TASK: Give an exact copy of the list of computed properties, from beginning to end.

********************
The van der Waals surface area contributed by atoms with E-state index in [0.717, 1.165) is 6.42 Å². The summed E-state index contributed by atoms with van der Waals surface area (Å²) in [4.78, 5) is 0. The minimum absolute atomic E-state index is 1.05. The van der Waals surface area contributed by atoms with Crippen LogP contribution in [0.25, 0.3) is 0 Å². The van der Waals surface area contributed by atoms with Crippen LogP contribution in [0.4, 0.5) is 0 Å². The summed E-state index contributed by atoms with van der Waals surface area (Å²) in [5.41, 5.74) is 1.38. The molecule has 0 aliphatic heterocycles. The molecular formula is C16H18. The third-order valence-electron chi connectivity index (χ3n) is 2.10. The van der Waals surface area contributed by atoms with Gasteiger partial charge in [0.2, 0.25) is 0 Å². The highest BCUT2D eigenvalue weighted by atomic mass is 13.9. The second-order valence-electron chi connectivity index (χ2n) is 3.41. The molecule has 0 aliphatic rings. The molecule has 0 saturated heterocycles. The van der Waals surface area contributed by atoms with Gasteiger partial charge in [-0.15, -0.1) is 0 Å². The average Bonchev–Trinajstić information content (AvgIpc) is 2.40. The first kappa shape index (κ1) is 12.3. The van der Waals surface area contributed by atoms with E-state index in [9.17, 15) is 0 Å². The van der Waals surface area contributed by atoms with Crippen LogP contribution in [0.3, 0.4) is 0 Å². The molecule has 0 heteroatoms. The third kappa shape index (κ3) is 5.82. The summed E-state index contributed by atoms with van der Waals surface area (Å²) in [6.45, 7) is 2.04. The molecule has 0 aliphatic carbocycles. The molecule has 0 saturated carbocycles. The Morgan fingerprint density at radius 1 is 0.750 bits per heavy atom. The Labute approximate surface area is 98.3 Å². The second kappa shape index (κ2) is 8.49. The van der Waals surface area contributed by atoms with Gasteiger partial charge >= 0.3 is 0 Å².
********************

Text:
The van der Waals surface area contributed by atoms with E-state index in [0.717, 1.165) is 6.42 Å². The summed E-state index contributed by atoms with van der Waals surface area (Å²) in [4.78, 5) is 0. The minimum absolute atomic E-state index is 1.05. The van der Waals surface area contributed by atoms with Crippen LogP contribution in [0.25, 0.3) is 0 Å². The van der Waals surface area contributed by atoms with Crippen LogP contribution in [0.4, 0.5) is 0 Å². The summed E-state index contributed by atoms with van der Waals surface area (Å²) in [5.41, 5.74) is 1.38. The molecule has 0 aliphatic heterocycles. The molecular formula is C16H18. The third-order valence-electron chi connectivity index (χ3n) is 2.10. The van der Waals surface area contributed by atoms with Gasteiger partial charge in [0.2, 0.25) is 0 Å². The highest BCUT2D eigenvalue weighted by atomic mass is 13.9. The second-order valence-electron chi connectivity index (χ2n) is 3.41. The molecule has 0 aliphatic rings. The molecule has 0 saturated heterocycles. The van der Waals surface area contributed by atoms with Gasteiger partial charge in [-0.15, -0.1) is 0 Å². The average Bonchev–Trinajstić information content (AvgIpc) is 2.40. The first kappa shape index (κ1) is 12.3. The van der Waals surface area contributed by atoms with E-state index in [9.17, 15) is 0 Å². The van der Waals surface area contributed by atoms with Crippen LogP contribution in [0.3, 0.4) is 0 Å². The molecule has 0 heteroatoms. The third kappa shape index (κ3) is 5.82. The summed E-state index contributed by atoms with van der Waals surface area (Å²) in [6.45, 7) is 2.04. The molecule has 0 aliphatic carbocycles. The molecule has 0 saturated carbocycles. The Morgan fingerprint density at radius 1 is 0.750 bits per heavy atom. The Labute approximate surface area is 98.3 Å². The second kappa shape index (κ2) is 8.49. The van der Waals surface area contributed by atoms with Gasteiger partial charge >= 0.3 is 0 Å².